Moral Hazards of “Integrity”

The late Clayton Christensen spends a chapter of his book How Will You Measure Your Life? on how to make sure you live with integrity, in accordance with your principles. His suggestion: make resolutions and stick to them, 100% of the time. If you stick with them only 98%, before you notice you’ll have abandoned them altogether.

A bit to my surprise, I found myself reacting strongly against this proposition. It took me some thought to articulate what I think Christensen’s approach to moral integrity leaves unexamined, and I think it comes down to a couple things that aren’t often discussed in LDS circles:

  1. The need for ongoing moral discernment
  2. The dangers of scrupulosity

 

Moral Discernment

Teaching that you should define your moral principles once and for all assumes that, at the moment you do so, you already have a mature moral compass that will not need to be significantly tuned or realigned as you learn about yourself, your neighbors, and the world in which we live. 

If someone does have a clear and morally informed idea of what they should be doing, constant adherence to her previously-defined principles is beneficial. However, if she has any need for growth, such determined adherence can lead to a prolonged moral adolescence — analyzing and addressing moral questions with a child’s logic — and even immoral behavior. 

Think, for instance, of people who take as a principle that any sexual experience before marriage is a moral failure; adhering to that principle obligates them to treat all victims of sexual violence, including themselves, as moral failures. This person is acting with “integrity,” but to a toxic end.

What’s worse, revising one’s principles to account for circumstances or personal growth can, for some people, look like the sort of questionable surrender their resolution was intended to prevent!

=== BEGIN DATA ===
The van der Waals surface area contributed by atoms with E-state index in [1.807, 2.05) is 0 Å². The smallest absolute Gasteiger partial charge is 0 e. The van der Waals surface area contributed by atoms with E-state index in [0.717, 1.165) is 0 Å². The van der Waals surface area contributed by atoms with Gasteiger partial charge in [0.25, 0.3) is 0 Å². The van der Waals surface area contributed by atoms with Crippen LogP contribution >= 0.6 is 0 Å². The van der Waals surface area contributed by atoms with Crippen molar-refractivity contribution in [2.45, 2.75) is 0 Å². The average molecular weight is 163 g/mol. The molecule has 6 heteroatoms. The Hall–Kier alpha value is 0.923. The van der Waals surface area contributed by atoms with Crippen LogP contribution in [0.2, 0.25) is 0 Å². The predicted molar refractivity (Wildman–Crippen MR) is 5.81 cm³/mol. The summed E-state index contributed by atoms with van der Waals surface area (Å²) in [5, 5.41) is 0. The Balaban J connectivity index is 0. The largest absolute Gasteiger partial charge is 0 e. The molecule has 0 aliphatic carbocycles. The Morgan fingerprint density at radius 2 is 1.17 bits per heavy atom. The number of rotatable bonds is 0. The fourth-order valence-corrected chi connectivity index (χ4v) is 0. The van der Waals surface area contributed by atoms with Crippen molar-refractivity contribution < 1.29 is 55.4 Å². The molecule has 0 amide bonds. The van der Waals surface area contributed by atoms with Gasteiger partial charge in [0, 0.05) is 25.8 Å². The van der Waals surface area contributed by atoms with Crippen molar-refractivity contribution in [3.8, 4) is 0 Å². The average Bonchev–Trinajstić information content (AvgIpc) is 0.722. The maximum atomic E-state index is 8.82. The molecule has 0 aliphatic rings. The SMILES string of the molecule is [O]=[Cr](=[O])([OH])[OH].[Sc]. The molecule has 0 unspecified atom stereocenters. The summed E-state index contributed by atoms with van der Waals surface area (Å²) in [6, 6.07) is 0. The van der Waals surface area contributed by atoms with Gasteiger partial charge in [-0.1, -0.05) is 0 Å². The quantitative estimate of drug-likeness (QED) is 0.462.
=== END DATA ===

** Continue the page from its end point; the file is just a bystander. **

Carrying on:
For an example, early in my mission I made rules for myself in order to avoid distraction and negativity. While some — like avoiding sarcasm — were helpful, others I discovered, far too late, had been destructive and self-effacing. For instance, to avoid being “trunky” — homesick and wistful for things left behind — at one point I resolved not to think of family and college friends save on P-Days, despite those thoughts not being a source of distraction or discouragement for me. It took me months to realize that my resolution was a morally misguided misfire — thinking of home could be good, depending on the feelings it engendered. Deliberately avoiding thinking about friends and family was to try to erase my entire previous life and personality in pursuit of “effectiveness.” Despite this revelation, I still had a hard time shaking guilt if my mind wandered homeward. I felt like I was letting my iron resolve rust away.

I fear that we Latter-day Saints sometimes act as if our moral sense can be fully formed, our conscience fully trained, in childhood and adolescence, requiring only tweaks thereafter to align us more closely with the morals we already understand and hold. In such a culture, I fear that Latter-day Saint adults who encounter situations that require moral discernment might either recur to their childhood morality, (un)consciously adopt another moral foundation, or enter into a full-blown faith crisis, feeling that they can no longer trust the seemingly insufficient decision-making tools the Gospel gave them. (The desire to do only right, fueled by scrupulosity, explained below, can further convince them that any change is a concession to imperfection and ungodliness.) 

I feel it would be beneficial to have more discussion about how Latter-day Saints can faithfully engage in moral discernment and respect the conclusions others reach after likewise doing so.

As an example, we can look to the Anti-Nephi-Lehies, who determined that their spiritual well-being depended on never taking up arms, even against violent enemies; the Nephites, despite fighting a tough war to defend them, urged them not to break their covenant. Both parties engaged in moral discernment and served each other in affirmation of their differences in living out God’s will.

 

Scrupulosity

For some people, moral principles loom so large that they feel they cannot act at all without violating some principle — a phenomenon called scrupulosity. Wikipedia defines it as “pathological guilt about moral or religious issues. It is personally distressing, objectively dysfunctional, and often accompanied by significant impairment in social functioning.”